Training your climbing weaknesses
A quick reflection on ‘training your climbing weaknesses’. There are many great books out there dedicated to training for climbing weakness and equally there are many great climbing coaches. Each has their own specific take on what will bring your climbing to the next level. Some coaches are better at improving your climbing technique, whilst others will focus on increasing your strength for climbing. Every coach has their own style and manifesto.
However, one aspect that all coaches will agree on is that to you should really improve your climbing weaknesses. “Train your weaknesses!”. I hear it touted all the time. Nearly as often as “improve your footwork”, but that’s a different days work.
So what is it exactly that is specific to training your climbing weaknesses? It can be as simple as realising you aren’t good at slopers and from then on make an effort to climb on slopers more often. Simple to identify, maybe not so simple to address perhaps.
You see, that’s the problem with weaknesses, they show us up, make us look bad, make us feel bad. They create doubts and when the mind doubts, the body suffers. Id imagine there isn’t a single climber who hasn’t suffered from a negative emotional state which affected their performance. And working your weaknesses is a sure fire way of inducing a negative emotional state whilst climbing.
So where do we go with that? Well, even recognising this negativity exists is crucial to improving.
For me, endurance has always been my kryptonite. Ive always been relatively stronger at bouldering than I have been on routes. Now initially you could put this down to a lack of mental strength, inefficiency on route or lack of intestinal fortitude. Really its down to the fact that I boulder more often than I get on routes, thus, Im relatively better at bouldering. Its clear and always has been, that I have to specifically target those bulging overworked forearms. But I don’t.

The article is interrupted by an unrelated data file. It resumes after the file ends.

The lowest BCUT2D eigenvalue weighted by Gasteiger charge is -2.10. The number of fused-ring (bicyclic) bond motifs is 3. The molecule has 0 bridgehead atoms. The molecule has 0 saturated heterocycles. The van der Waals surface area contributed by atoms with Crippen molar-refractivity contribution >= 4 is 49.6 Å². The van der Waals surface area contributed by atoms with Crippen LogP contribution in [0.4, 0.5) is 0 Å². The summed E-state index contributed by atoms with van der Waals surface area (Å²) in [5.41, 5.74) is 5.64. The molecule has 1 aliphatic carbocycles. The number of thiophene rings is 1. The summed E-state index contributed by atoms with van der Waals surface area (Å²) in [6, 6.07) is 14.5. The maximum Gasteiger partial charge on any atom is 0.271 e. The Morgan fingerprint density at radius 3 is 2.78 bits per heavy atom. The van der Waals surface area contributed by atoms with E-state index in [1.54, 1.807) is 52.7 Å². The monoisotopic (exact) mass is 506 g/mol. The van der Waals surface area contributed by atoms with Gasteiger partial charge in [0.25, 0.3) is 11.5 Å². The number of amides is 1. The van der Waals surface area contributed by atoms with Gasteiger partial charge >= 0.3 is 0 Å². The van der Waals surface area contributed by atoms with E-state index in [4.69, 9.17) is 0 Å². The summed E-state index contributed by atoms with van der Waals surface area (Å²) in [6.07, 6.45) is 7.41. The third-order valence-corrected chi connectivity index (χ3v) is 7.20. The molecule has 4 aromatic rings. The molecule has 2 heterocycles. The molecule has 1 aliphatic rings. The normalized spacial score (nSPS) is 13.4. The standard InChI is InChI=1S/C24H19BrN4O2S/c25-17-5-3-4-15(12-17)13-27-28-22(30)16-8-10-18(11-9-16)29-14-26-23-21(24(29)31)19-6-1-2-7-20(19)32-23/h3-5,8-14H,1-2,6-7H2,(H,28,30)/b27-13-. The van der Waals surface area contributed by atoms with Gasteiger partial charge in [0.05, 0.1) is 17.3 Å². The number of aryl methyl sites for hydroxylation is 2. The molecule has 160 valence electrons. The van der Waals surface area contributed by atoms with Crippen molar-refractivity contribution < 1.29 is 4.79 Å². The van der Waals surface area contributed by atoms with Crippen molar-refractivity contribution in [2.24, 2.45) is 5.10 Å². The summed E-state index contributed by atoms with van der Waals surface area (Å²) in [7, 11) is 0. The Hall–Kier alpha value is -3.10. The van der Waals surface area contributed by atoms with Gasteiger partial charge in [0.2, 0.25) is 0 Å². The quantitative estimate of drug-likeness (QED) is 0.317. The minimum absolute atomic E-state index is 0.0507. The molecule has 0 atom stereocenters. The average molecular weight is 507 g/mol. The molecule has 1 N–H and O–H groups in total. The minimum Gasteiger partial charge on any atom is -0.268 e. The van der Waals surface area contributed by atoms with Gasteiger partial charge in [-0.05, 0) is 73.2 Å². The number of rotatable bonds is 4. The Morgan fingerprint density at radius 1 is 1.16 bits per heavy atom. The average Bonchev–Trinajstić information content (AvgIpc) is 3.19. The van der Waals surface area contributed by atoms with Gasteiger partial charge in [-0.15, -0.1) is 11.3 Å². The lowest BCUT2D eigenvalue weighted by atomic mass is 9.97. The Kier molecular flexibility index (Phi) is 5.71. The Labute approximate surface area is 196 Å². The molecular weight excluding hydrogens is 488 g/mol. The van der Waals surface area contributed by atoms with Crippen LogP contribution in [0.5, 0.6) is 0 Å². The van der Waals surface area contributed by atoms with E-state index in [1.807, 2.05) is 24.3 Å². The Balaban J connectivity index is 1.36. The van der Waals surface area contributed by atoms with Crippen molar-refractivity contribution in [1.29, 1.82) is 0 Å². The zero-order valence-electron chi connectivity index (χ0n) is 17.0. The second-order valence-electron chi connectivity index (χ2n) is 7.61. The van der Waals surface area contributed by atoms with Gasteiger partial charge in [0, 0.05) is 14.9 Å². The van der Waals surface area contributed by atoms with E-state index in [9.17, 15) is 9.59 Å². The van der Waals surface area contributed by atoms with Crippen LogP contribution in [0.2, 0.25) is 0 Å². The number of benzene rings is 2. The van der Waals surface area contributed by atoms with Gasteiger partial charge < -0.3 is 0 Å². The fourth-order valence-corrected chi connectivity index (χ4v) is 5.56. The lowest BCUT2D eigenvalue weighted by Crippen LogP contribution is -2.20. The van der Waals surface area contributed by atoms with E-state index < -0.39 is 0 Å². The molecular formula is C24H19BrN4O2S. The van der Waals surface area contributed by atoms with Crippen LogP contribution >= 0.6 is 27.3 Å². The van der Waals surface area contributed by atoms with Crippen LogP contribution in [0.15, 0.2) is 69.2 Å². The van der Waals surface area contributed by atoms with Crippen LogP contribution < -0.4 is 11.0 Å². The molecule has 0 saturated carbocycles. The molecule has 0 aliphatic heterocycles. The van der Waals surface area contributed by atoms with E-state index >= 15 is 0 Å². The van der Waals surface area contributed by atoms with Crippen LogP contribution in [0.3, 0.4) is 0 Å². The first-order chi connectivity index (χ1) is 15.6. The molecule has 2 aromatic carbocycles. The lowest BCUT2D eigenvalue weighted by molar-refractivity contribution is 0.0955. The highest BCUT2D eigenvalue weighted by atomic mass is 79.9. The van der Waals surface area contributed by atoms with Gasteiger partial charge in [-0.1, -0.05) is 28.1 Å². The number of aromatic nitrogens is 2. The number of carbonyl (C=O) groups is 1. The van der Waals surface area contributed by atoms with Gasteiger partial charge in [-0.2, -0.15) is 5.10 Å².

And herein lies the main problem with training your climbing weaknesses. We all know what they are, but are we willing to actually address them in a meaningful way? Well, this year I am. Not I will, not I might, but I am.
Its as simple as that. Its making the effort to train on long pumpy routes and failing, instead of hitting the bouldering wall. Its making the effort to work the fingerboard in the shed, when the fires on and the house is warm inside. Its writing a plan and sticking to it. Its all these things and more and its working. My endurance is increasing, the chains rattle in agreement and the stopwatch doesn’t lie.
Beating the stopwatch however is not my end goal, this isn’t athletics and im no sprinter. To stick with the analogy though, training needs to be more like a marathon, because nothing worth achieving comes easy.